This week, the National Energy Board (NEB) announced plans for its upcoming hearings on the proposal to triple the capacity of Kinder Morgan’s Transmountain Pipeline, which transports oil from Alberta to the Port of Vancouver. The new pipeline alone is expected to lead to 50% more carbon dioxide (CO2) emissions each year than all of British Columbia currently produces. That fact prompted 26 university professors who study climate change to apply to lend our expertise to the NEB’s assessment of whether this project is in the public interest. Every one of us was rejected, because we proposed to talk about climate change.
Last fall, the Intergovernmental Panel on Climate Change (IPCC), speaking on behalf of the international scientific community, expressed greater than 95% certainty that human activity, particularly CO2 emissions, is the dominant cause of recently observed climate change. By comparison, scientists have roughly the same level of confidence that cigarette smoking causes cancer.
At current emissions rates, the IPCC projected that the planet is likely to warm by 2.6 C to 4.8 C by the end of this century — a rate of climate change that is unprecedented in the history of human civilization. In addition, roughly one-third of CO2 emissions will dissolve in the ocean, increasing ocean acidity to a level not observed in millions of years.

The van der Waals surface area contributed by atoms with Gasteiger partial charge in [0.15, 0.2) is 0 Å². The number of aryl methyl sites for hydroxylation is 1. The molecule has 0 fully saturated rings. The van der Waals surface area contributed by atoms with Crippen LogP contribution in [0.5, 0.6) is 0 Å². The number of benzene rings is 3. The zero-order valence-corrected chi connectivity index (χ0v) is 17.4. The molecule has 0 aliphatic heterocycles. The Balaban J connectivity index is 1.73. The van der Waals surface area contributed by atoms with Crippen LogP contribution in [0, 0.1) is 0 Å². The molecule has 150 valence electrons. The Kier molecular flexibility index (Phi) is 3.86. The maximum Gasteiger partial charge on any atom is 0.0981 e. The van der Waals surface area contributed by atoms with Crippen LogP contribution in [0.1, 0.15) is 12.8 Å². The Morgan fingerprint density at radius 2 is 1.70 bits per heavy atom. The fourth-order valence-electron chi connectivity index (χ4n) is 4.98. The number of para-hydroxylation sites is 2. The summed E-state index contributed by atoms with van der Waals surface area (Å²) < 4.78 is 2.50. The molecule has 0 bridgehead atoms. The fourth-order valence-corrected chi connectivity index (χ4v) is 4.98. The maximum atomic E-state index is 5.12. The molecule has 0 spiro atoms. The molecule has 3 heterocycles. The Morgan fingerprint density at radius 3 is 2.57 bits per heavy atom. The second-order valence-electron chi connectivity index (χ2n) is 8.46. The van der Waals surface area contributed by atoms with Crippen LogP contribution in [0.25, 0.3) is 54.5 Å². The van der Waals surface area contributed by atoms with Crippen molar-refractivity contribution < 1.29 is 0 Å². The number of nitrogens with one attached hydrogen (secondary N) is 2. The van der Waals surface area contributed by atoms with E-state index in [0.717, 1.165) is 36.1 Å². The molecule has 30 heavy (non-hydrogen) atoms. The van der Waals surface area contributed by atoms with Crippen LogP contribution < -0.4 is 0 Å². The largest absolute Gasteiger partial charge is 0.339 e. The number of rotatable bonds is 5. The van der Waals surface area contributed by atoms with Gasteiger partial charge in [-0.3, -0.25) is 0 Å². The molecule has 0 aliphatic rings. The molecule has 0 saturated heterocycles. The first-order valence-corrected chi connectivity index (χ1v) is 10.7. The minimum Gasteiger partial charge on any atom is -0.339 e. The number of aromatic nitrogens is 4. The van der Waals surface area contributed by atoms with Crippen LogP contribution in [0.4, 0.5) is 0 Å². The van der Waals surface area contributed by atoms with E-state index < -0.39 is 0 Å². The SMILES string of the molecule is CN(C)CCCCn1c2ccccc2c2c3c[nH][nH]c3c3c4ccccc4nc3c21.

Just last week, the IPCC released a follow-up report that concluded that this climate change could contribute to food shortages, damage to coastal cities, the displacement of millions of people and widespread species extinction.
In response to these threats, Canada has joined the governments of the world in agreeing to reduce greenhouse gas emissions in order to limit global warming to less than 2 C. As a first step, Canada pledged to reduce its emissions to 17% below 2005 levels by the year 2020.
How are we doing? Canada’s recent submission to the UN stated that our emissions will be 24% above our international target in 2020. Not only will we miss our target, but our emissions will have increased, not decreased. Fully 78% of emissions growth by 2020 is projected to come from oil sands production.
For eight years, the federal government has promised to regulate emissions from the oil and gas sector. It has yet to do so. Indeed, this fall, just after Canada reported that it was not on track to meet its 2020 target, Canadians were told by Prime Minister Stephen Harper that oil and gas regulations would be delayed, yet again, for “a couple of years.”
The purpose of the proposed Trans Mountain Pipeline expansion is to increase the oil sands’ access to global markets. Whether directly or indirectly, this additional export pathway will increase bitumen production and thus greenhouse gas emissions.